When the Biggest Clients Tip the Scales | Adweek
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When the Biggest Clients Tip the Scales

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NEW YORK Berlin Cameron/Red Cell's loss of its signature Coca-Cola account and the exit of M&C Saatchi's founding client British Airways point to the dangers of dependency on and domination by a single client.

Such client losses can slice total agency revenue in half, and for Berlin Cameron, the same happened to its staff; the 8-year-old shop let go of 40 staffers within a week of losing the $200 million account, leaving about 55.

It seems obvious: Overdependence on a large client can prove devastating when that bread-and-butter client leaves. Yet more than a handful of shops continue to flirt with such danger either by circumstance or choice.

Naturally, small, independent regional shops dominated by one large client are more vulnerable than WPP Group-owned Berlin Cameron and M&C Saatchi, which is part of a 16-office network. And some have shuttered offices after a single client loss. But efforts to diversify are not always successful, and some agencies remain in a precarious situation.

David Angelo, CEO of Los Angeles independent davidandgoliath, called having to defend its $270 million Kia account earlier this year "probably one of the most trying times of [his] career" []Adweek, Aug. 22]. Any number of shops could one day be in the same boat.

M&C Saatchi New York's dependence on British Airways was a matter of complacency, executives there say. Established in 1995, the network opened in London with British Airways as its largest client. New York soon opened as a service office for the $30 million U.S. account. "Historically, too much reliance has been put on British Airways" at the New York agency, said M&C Saatchi Asia Pacific executive chairman Tom Dery, who also oversees the New York and Los Angeles offices. "It was a very comfortable situation."

In April, Dery installed Jenifer Willig from Hill Holliday/GMO as managing director and Brett Howlett from Deutsch as M&C Saatchi New York's ecd. It revamped the new-business credentials and reignited relationships with consultants that had gone dormant, Dery said. Since then it landed the $10 million Pods Inc. and estimated $5 million to $10 million Travelex accounts.

Neither will make up for the loss of BA in the New York office, where it accounted for more than half of the revenue. With British Airways, M&C Saatchi New York revenue was about $4 million, according to Adweek estimates. Without it, revenue is about $2 million. Still, Dery said the new accounts and others like The Financial Times, Mandarin Oriental and The Royal Bank of Scotland are enough to sustain the 15-person staff in New York, adding that the team is "young and hungry" enough to keep chipping away at new business one small client at a time.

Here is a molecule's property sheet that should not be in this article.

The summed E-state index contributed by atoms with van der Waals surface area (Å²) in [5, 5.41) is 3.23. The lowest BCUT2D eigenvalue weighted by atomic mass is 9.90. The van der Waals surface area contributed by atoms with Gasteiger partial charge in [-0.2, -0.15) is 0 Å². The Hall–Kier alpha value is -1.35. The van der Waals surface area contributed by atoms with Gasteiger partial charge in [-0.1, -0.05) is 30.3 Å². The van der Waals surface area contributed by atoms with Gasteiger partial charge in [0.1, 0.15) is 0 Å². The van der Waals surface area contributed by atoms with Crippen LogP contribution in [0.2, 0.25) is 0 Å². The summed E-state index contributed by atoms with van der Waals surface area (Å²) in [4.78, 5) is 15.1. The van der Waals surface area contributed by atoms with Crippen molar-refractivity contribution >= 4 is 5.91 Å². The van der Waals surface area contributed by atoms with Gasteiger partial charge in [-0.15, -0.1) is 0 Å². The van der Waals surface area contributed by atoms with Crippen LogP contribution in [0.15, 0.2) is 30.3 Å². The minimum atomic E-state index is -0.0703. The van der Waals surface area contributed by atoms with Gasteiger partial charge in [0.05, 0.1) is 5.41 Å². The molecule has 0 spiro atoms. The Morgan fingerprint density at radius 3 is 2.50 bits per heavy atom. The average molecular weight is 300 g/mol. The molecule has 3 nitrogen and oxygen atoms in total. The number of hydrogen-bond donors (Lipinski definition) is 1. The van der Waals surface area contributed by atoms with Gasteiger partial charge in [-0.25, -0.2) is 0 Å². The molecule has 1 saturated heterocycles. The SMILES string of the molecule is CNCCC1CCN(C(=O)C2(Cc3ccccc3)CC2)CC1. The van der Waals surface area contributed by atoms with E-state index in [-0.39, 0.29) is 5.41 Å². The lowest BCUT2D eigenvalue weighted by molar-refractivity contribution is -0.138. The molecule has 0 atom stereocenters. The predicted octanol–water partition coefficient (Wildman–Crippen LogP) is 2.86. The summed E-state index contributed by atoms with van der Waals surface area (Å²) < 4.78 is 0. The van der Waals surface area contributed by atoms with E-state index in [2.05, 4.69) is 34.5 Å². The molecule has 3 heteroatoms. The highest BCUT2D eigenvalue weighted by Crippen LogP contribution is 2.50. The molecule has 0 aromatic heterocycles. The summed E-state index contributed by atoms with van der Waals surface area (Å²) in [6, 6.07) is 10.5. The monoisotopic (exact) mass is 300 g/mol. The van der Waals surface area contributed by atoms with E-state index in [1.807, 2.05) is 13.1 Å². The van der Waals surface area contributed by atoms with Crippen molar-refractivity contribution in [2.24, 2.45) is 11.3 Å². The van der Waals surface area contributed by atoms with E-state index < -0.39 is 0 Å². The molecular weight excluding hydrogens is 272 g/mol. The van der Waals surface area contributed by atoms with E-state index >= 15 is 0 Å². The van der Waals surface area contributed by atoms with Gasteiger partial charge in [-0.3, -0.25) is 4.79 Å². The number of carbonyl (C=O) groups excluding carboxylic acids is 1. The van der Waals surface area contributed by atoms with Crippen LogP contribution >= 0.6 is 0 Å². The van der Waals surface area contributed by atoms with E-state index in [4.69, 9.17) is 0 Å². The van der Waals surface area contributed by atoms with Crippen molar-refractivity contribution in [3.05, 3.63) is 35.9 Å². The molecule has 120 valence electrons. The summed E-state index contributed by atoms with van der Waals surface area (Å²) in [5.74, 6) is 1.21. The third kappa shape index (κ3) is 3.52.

While some were predicting the demise of the New York office, Leslie Winthrop of AAR said the BA loss "may actually be the healthiest thing to happen to them. Everyone saw New York as an outpost for BA. But it can stand on its own as an agency here. I think they have enough mass." She added: "[If] it's the third or fourth client leaving, then you have to ask, what's wrong with the agency?"

Building the business one small client at a time was Berlin Cameron's strategy before its acquisition in 2001 by WPP, which gave it the necessary clout to pursue accounts like Coke Classic, which it won in 2003. The account became a calling card for new business, and Boost Mobile, Pfizer, Rubbermaid and White Wave Silk Soy Milk joined the roster soon after. Still, Coke continued to comprise more than 40 percent of total revenue, sources said.

New York search consultant Joanne Davis said some clients might hesitate to include in a review a shop that is overly reliant on one client because "the loss of a big account means the loss of talent and resources at the agency. That could affect the agency's ability to service a new account."

Wieden + Kennedy in New York handles media and creative for ESPN, which sources said is 40 percent of its estimated $15 million revenue. Its Portland, Ore., office is anchored by the $200 million Nike account, which until recently, made up two-thirds of the shop's revenue, per Adweek estimates. With the addition of Sharp, Electronic Arts and Coke, Nike accounts for nearly half its total revenue.

Wieden New York managing director Buz Sawyer said diversifying can benefit a large main client. "You certainly want to maintain your cornerstone account even as you add other business," he said. "But new accounts actually help you service the big client better because they force you to add depth and breadth of resources that can be applied to that big account."

—with Adweek staff reports